The color code on a resistor can tell you a lot of information about the resistor, but you have to know how to read it first. So, how do you turn a bunch of colored lines on a resistor into numbers? Read on to find out.
Resistors are measured in a unit called Ohms, named after a German physicist name George Ohm. Ohms are represented by the Ω symbol, the uppercase greek letter omega. Throughout this guide we'll use Ω to mean ohm so you get used to seeing it and reading it.
The first step is to take a look at what the colors mean. Each color has a number associated with it. These numbers are listed below.
- 0 - Black
- 1 - Brown
- 2 - Red
- 3 - Orange
- 4 - Yellow
- 5 - Green
- 6 - Blue
- 7 - Violet
- 8 - Grey
- 9 - White
- 10% - Silver
- 5% - Gold
Next we need to understand the code. Most resistors have 4 bands printed onto them. The first three numbers tell you what the resistance of the resistor is in ohms. The fourth band is a tolerance band.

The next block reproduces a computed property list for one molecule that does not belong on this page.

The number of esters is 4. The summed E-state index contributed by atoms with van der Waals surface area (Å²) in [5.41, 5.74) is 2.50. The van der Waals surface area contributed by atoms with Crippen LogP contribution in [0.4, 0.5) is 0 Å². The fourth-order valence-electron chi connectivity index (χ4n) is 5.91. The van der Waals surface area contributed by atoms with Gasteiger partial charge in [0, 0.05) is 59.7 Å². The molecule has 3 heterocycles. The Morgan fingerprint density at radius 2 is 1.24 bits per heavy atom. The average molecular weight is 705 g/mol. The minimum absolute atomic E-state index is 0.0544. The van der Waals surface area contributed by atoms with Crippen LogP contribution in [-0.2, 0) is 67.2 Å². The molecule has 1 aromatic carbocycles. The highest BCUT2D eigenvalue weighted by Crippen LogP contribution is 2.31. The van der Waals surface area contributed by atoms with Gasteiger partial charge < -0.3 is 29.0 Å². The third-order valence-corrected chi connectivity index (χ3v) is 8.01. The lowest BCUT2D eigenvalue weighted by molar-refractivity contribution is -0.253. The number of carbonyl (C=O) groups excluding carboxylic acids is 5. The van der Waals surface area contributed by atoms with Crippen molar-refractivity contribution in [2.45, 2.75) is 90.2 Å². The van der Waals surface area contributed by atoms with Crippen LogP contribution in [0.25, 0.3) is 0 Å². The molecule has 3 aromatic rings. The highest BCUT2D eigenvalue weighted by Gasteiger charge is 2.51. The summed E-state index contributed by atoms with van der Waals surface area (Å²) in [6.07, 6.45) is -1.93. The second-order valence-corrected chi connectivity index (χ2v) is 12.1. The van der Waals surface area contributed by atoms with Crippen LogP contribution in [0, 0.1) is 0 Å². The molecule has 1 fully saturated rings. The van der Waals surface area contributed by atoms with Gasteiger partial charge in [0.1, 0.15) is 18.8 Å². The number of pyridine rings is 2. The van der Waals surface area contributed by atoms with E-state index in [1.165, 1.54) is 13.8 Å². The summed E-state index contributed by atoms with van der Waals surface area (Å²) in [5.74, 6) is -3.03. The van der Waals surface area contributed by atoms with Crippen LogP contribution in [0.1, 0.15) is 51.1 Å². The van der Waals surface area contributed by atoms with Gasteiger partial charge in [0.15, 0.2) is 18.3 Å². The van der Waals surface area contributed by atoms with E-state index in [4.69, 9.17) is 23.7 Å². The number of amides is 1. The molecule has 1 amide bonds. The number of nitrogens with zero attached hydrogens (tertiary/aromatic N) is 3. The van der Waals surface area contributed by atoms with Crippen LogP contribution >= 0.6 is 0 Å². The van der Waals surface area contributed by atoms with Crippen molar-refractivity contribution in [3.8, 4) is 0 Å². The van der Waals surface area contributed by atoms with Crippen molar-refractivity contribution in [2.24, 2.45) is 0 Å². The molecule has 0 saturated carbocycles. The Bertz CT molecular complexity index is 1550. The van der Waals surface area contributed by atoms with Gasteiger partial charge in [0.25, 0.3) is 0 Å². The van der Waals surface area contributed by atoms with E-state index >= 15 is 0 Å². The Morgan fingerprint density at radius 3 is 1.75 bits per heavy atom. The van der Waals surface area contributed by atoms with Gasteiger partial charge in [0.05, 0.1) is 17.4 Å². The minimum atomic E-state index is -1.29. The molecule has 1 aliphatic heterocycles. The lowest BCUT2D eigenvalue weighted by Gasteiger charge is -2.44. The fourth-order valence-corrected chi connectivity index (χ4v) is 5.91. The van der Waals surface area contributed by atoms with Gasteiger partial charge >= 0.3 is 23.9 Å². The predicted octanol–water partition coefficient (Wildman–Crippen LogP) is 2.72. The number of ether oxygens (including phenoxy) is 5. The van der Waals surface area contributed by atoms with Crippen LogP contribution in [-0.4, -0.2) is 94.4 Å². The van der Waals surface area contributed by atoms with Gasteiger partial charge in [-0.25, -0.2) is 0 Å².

The first three bands use a system very similar to scientific notation. The first two bands are a numerical value, and the third band is a multiplier. For example, If the resistor color code is Red Green Orange, the value of the resistor is 25 x 103, or 25000 Ohms. For simplicity resistors usually use a set of standard abbreviations. 25000 Ohms would be called 25 Kilo-Ohms, or KΩ.
Now for the tolerance band. In most of the resistors that you will see, the tolerance band will be either gold or silver. Taking our previous example, if the resistor has the colors Red Greed Orange Gold, then the resistor is a 25KΩ resistor with a 5% tolerance. This means that if you measure the resistor with an ohmmeter, it will be somewhere in between 23,750Ω and 26,250Ω.